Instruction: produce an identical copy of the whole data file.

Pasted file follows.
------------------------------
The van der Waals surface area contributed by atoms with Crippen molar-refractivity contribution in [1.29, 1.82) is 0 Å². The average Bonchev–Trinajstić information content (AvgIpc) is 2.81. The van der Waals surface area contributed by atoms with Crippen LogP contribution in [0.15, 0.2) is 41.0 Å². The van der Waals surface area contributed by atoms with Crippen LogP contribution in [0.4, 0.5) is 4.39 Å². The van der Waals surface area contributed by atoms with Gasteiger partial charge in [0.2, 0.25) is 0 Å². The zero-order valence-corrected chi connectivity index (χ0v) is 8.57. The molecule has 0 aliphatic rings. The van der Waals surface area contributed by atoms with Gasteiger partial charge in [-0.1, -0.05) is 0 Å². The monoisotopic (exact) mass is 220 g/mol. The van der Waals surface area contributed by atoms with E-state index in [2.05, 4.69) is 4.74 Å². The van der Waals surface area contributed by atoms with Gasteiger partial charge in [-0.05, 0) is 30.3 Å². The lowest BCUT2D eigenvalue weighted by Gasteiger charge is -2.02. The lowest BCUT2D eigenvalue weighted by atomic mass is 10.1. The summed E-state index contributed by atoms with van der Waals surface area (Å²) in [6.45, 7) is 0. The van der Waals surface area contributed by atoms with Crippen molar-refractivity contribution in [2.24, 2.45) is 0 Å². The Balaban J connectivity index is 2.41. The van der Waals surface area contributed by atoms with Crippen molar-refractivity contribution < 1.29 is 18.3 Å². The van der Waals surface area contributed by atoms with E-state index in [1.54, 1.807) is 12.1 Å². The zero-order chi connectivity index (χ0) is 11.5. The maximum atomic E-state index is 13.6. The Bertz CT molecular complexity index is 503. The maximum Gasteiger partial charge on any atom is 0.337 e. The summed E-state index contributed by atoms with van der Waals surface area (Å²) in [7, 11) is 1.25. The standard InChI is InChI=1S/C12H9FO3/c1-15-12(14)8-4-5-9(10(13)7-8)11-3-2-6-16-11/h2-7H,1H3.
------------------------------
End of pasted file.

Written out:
The van der Waals surface area contributed by atoms with Crippen molar-refractivity contribution in [1.29, 1.82) is 0 Å². The average Bonchev–Trinajstić information content (AvgIpc) is 2.81. The van der Waals surface area contributed by atoms with Crippen LogP contribution in [0.15, 0.2) is 41.0 Å². The van der Waals surface area contributed by atoms with Crippen LogP contribution in [0.4, 0.5) is 4.39 Å². The van der Waals surface area contributed by atoms with Gasteiger partial charge in [0.2, 0.25) is 0 Å². The zero-order valence-corrected chi connectivity index (χ0v) is 8.57. The molecule has 0 aliphatic rings. The van der Waals surface area contributed by atoms with Gasteiger partial charge in [-0.1, -0.05) is 0 Å². The monoisotopic (exact) mass is 220 g/mol. The van der Waals surface area contributed by atoms with E-state index in [2.05, 4.69) is 4.74 Å². The van der Waals surface area contributed by atoms with Gasteiger partial charge in [-0.05, 0) is 30.3 Å². The lowest BCUT2D eigenvalue weighted by Gasteiger charge is -2.02. The lowest BCUT2D eigenvalue weighted by atomic mass is 10.1. The summed E-state index contributed by atoms with van der Waals surface area (Å²) in [6.45, 7) is 0. The van der Waals surface area contributed by atoms with Crippen molar-refractivity contribution in [2.24, 2.45) is 0 Å². The Balaban J connectivity index is 2.41. The van der Waals surface area contributed by atoms with Crippen molar-refractivity contribution < 1.29 is 18.3 Å². The van der Waals surface area contributed by atoms with E-state index in [1.54, 1.807) is 12.1 Å². The zero-order chi connectivity index (χ0) is 11.5. The maximum atomic E-state index is 13.6. The Bertz CT molecular complexity index is 503. The maximum Gasteiger partial charge on any atom is 0.337 e. The summed E-state index contributed by atoms with van der Waals surface area (Å²) in [7, 11) is 1.25. The standard InChI is InChI=1S/C12H9FO3/c1-15-12(14)8-4-5-9(10(13)7-8)11-3-2-6-16-11/h2-7H,1H3.